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It is apparently an expected courtesy afforded British royalty during those times that their subjects refrain from addressing them directly.
In Chapter 10, not only does John Canty speak to Edward directly, he does so quite rudely, demanding that the boy "stand forth...(and) name thy name". Edward has already declared that he is a prince, but John Canty, who believes that the boy, who is dressed in rags, is his own son, berates him for what he sees is insolence, and threatens that should he "say (his) foolery again...(he should'st) not forget" what will happen to him. Edward is insulted to be spoken to in this way, and he "lift(s) a steady and indignant gaze to the man's face, and (says), ''Tis but ill-breeding in such as thou to command me to speak" (Chapter 10).
Edward, as a prince, is used to much better treatment than this, to say the least. The author, in satirizing British royalty during the time of Henry VIII, pokes fun at the excesses of the Court. The ritualistic courtesies afforded the royals borders on the ludicrous; Edward is accustomed to being waited on hand and foot. When he wishes to wash, a basin of water is brought to him, and a towel awaits when he is done. As he indignantly reminds Miles Hendon a little later in the narrative, subjects are not even allowed to "sit in the presence of the king" (Chapter 12).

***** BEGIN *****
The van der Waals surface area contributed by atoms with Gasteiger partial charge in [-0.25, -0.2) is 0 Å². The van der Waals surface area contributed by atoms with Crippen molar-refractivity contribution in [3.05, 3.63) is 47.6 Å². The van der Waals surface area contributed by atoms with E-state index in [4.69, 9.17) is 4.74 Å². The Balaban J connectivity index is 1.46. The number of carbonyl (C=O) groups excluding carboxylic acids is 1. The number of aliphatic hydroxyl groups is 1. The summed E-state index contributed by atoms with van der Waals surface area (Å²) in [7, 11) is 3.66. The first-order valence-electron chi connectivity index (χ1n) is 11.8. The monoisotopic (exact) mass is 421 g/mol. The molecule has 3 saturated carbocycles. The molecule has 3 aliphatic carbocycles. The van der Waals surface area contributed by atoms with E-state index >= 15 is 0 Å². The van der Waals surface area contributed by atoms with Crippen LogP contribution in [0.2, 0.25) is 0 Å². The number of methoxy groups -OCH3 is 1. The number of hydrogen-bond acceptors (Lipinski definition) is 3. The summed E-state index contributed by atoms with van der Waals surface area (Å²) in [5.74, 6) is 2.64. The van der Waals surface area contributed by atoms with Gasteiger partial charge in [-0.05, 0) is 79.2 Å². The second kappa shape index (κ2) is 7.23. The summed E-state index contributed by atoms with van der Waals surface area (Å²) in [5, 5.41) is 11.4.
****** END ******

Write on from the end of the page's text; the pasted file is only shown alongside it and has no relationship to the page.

That a common peasant such as John Canty should take the initiative to speak to a member of the royalty without being first addressed, and to speak with utmost rudeness at that, is unthinkable. Young Edward is aghast at Canty's insolent and base action, and attributes the man's behavior to his "ill-breeding" (Chapter 10).
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